How inflation is affecting health system CIO decisions

With inflation at a more than 40-year high, CIOs are rethinking their spending to cope with the rising costs of IT supplies, services and talent. 

Below, four health system IT executives answer the question: What do CIOs need to think about in a high inflationary environment?

Note: Responses have been lightly edited for clarity

Zafar Chaudry. MD. Chief Digital and Information Officer and Senior Vice President of Seattle Children's Hospital: At Seattle Children's we have certainly seen inflationary pressures affecting our entire health system — both hardware, services and software have increased in cost up to 30 percent. 

Inflation is affecting CIOs with increasing labor costs, higher contractor costs, supply chain issues and premiums for high-demand hardware and services. CIOs will need to focus more on efficiencies versus innovation, help their health system better prioritize projects and keep a close eye on increasing technical debt. CIOs will also want to be better financial stewards, have a holistic view of the broader economic issues, understand the business impact of inflation, convey IT value and do more for less by making use of every available resource.

Jim Daly. Vice President and CIO of Washington Regional Medical System (Fayetteville, Ark.): Planning for some level of inflation is always part of the business cycle, and in past years we have been fortunate to have some level of predictability as budget decisions are made. However, with the current fast and steep rise of inflation impacting all aspects of operating and capital expense, it provides a new challenge to work within a budget where market prices change on an almost monthly basis and supply chain lags impact planning cycles.  

From a technology perspective, this results in changes to our purchasing strategies, reprioritizing our IT agenda and postponing new investments and projects. And with reimbursement not keeping pace with inflation, mid- to long-term strategic road maps must be recalibrated based on the impact to margin and availability of funding to enable new or advanced capabilities.

Jesus Delgado. CIO and Senior Vice President of Community Healthcare System (Munster, Ind.): During high inflation cycles it is imperative that CIOs strategically plan their technology and service purchases. When prices of technology assets or services increase significantly and erode purchasing power, it is critical that CIOs make investments that align closely with business objectives and value-add. What needs to be purchased? When? And is it the right time to make the investment? are all critical questions that need to be answered by the CIO.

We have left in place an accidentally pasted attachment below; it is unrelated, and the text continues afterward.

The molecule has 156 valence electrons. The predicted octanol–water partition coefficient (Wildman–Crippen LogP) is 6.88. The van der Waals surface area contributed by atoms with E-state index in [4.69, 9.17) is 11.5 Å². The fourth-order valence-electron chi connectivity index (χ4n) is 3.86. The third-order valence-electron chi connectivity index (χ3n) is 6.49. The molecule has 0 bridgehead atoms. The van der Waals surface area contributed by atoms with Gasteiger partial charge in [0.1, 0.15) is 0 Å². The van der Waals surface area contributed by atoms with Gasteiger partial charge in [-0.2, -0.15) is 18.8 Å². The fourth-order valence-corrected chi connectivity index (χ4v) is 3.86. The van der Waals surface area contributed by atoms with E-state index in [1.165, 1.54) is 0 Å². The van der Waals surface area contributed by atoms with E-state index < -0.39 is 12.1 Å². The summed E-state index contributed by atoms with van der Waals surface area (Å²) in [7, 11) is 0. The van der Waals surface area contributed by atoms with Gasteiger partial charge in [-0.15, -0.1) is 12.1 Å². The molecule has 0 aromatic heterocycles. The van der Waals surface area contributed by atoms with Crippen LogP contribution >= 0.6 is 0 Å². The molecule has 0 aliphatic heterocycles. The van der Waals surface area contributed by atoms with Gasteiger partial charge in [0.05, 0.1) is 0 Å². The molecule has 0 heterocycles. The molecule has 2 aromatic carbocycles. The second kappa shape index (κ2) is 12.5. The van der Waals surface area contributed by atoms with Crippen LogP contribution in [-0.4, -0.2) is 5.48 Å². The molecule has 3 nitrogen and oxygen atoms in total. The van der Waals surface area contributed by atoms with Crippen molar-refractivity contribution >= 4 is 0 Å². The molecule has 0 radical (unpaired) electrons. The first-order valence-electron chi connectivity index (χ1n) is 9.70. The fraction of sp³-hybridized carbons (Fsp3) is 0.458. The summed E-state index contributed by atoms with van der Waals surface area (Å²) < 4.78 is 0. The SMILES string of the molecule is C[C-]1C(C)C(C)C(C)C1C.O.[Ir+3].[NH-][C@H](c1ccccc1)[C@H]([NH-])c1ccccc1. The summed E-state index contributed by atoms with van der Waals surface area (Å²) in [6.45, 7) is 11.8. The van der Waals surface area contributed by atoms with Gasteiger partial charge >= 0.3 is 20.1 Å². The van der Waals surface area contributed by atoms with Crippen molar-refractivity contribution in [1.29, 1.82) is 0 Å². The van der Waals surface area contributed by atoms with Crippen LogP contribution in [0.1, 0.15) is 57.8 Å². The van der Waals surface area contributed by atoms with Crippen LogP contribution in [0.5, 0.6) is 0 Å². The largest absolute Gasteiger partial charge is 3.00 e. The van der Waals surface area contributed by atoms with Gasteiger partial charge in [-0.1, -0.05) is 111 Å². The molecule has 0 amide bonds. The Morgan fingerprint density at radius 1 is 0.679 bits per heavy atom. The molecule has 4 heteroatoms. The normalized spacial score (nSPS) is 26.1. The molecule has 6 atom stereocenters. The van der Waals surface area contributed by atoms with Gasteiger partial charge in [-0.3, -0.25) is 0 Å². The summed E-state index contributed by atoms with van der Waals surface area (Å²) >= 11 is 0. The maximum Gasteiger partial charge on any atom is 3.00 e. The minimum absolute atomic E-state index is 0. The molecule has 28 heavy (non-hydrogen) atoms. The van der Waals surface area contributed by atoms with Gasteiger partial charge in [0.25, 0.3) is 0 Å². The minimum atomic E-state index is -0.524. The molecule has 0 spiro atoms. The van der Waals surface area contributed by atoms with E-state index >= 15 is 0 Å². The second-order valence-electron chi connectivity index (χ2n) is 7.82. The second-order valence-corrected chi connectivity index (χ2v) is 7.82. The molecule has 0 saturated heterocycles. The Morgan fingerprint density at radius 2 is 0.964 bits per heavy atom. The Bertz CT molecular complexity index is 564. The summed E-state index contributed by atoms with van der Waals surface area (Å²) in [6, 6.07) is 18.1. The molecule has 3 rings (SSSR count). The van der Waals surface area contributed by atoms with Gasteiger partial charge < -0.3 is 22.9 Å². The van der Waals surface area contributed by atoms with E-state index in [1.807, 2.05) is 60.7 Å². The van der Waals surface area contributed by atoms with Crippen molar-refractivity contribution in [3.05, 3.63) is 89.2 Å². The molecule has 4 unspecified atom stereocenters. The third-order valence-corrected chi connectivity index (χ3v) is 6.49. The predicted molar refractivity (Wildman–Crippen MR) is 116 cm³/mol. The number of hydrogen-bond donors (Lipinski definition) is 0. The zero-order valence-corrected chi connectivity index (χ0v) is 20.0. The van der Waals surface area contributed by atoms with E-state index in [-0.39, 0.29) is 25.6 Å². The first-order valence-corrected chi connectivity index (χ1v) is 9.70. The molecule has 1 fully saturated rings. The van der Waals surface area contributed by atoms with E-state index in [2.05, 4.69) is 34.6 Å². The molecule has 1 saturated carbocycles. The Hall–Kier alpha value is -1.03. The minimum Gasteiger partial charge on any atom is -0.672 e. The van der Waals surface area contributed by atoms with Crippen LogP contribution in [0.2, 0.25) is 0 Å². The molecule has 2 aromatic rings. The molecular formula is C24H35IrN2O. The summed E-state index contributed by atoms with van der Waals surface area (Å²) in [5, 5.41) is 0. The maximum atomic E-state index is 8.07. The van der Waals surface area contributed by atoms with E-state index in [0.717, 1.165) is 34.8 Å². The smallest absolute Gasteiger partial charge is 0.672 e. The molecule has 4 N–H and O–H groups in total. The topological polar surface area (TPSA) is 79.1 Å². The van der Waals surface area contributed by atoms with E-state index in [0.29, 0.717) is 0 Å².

CIOs also need to plan in advance and prioritize where the spending in technology will be. Align the investment to the service lines that are strategic to the organization. Identify must-have technology needs and work proactively with business partners to build a pipeline of technology investments that can be funded according to financial constraints.

Jeff Gautney. Vice President and CIO of Rush University Medical Center (Chicago): On inflation, one thing that concerns me is the shift to cloud is also a shift from a capital to an operating expense. Operating expenses are usually the battleground much more so than capital in any health system or not-for-profit.

How do we make sure that the money to balance (operating expenses) doesn't get stolen from things like talent? And how do we educate the health system about that move and move in an orderly fashion so we don't blow up operating budgets and margins all by ourselves? 

I'm sure we're not different than many other organizations where all the energy is in getting approval to buy something and getting it installed. There's not nearly as much energy and it's not nearly as much fun to go back and a year later say: "Did we achieve what we thought we would achieve? Are we using this the way we want to be using it? Is it consistent with how the vendor offers the software package?"

Not super sexy stuff, but that's where you get value. So inflation is just going to drive that to be a more and more important part of what an IT organization has to do.

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